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Privatise first, then sell abroad


THE AIRPORT operator BAA, privatised in 1987 for £1.2 billion, is to be taken over by Spanish construction firm Ferrovial in a deal worth £10.3 billion. Ferrovial has already indicated it intends to outsource and reduce overheads. BAA controls 92% of travellers passing through London and 86% of those passing through Scotland so Ferrovial's monopoly position and transfer of work out of London and Scotland can only damage those local economies.

In the same week that BAA went abroad, Associated British Ports looked set to succumb to a US banking consortium led by Goldman Sachs for £2.4 billion. ABP, once the British Transport Docks Board, was privatised in the early 1980s. The ABP buy-out follows the sale of P&O's docks and shipping interests to Dubai Ports World (DPW) for £3.9 billion. The USA is resisting the attempt by DPW to gain P&O shipping interests in the US as being against the USA's national interest.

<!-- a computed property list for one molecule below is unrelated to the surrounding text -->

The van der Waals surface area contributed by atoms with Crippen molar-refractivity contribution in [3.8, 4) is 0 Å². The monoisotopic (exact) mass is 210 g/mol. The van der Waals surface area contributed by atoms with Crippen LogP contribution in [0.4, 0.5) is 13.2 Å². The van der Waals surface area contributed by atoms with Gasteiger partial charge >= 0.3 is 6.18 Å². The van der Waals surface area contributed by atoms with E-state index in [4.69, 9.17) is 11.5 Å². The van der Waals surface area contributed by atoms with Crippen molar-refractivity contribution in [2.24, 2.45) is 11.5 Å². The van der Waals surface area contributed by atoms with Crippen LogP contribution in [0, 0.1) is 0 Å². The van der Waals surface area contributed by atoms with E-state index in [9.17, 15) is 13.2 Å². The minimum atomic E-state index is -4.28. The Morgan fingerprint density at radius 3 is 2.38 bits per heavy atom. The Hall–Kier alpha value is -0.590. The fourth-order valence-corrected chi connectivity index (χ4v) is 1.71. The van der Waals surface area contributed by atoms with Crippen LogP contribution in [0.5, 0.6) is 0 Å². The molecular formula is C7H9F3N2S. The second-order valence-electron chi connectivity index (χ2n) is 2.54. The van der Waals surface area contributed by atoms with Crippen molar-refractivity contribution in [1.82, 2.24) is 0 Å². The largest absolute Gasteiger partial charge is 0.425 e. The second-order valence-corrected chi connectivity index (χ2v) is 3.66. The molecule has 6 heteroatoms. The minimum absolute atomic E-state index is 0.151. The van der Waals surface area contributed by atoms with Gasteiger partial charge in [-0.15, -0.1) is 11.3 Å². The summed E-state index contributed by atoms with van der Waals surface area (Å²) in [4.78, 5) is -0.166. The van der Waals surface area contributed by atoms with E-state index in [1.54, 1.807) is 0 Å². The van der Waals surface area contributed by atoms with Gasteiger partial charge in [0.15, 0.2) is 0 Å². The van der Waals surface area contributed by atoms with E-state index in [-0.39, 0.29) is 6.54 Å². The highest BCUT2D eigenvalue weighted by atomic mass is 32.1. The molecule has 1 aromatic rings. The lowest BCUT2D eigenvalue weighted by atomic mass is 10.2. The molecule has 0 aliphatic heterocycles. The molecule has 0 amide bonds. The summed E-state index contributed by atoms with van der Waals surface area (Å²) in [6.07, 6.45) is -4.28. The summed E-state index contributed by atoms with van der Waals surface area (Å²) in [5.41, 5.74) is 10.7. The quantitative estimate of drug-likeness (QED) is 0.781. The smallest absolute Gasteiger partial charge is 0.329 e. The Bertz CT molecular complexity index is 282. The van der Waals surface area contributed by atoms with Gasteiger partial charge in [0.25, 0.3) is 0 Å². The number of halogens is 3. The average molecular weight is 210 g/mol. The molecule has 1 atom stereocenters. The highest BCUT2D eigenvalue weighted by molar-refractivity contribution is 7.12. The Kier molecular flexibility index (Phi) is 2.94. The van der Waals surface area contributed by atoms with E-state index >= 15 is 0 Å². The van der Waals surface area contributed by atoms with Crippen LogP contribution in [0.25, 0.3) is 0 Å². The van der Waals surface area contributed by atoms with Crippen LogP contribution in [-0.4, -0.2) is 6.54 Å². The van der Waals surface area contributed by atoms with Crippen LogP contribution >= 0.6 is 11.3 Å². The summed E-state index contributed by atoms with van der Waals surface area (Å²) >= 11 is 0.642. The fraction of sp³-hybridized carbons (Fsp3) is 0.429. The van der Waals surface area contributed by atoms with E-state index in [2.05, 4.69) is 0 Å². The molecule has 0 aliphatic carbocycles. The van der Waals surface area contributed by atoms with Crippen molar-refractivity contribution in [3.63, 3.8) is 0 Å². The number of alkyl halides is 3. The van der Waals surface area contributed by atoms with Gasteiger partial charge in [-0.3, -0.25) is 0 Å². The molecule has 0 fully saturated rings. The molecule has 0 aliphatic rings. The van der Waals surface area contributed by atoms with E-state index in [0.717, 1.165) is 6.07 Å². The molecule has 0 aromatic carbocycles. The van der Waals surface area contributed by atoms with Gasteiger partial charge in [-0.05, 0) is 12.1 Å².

Utilities and energy companies in the UK – Thames Water, Sutton and Cheam Water, London Energy, Centrica, British Gas, UK Coal – are all attracting high-powered foreign banking interest. And the saga as to which foreign banking conglomerate will take over the London Stock Exchange rumbles on.

Britain's financial and industrial contours are being redrawn. Blair abandoned the government's 'Golden Share' option, the right to block overseas takeovers, in 2003, after recognising the supremacy of EU law over UK law. Thatcher sold the 'family silver'. Blair is ensuring that foreign capital is now buying up the infrastructure of UK PLC.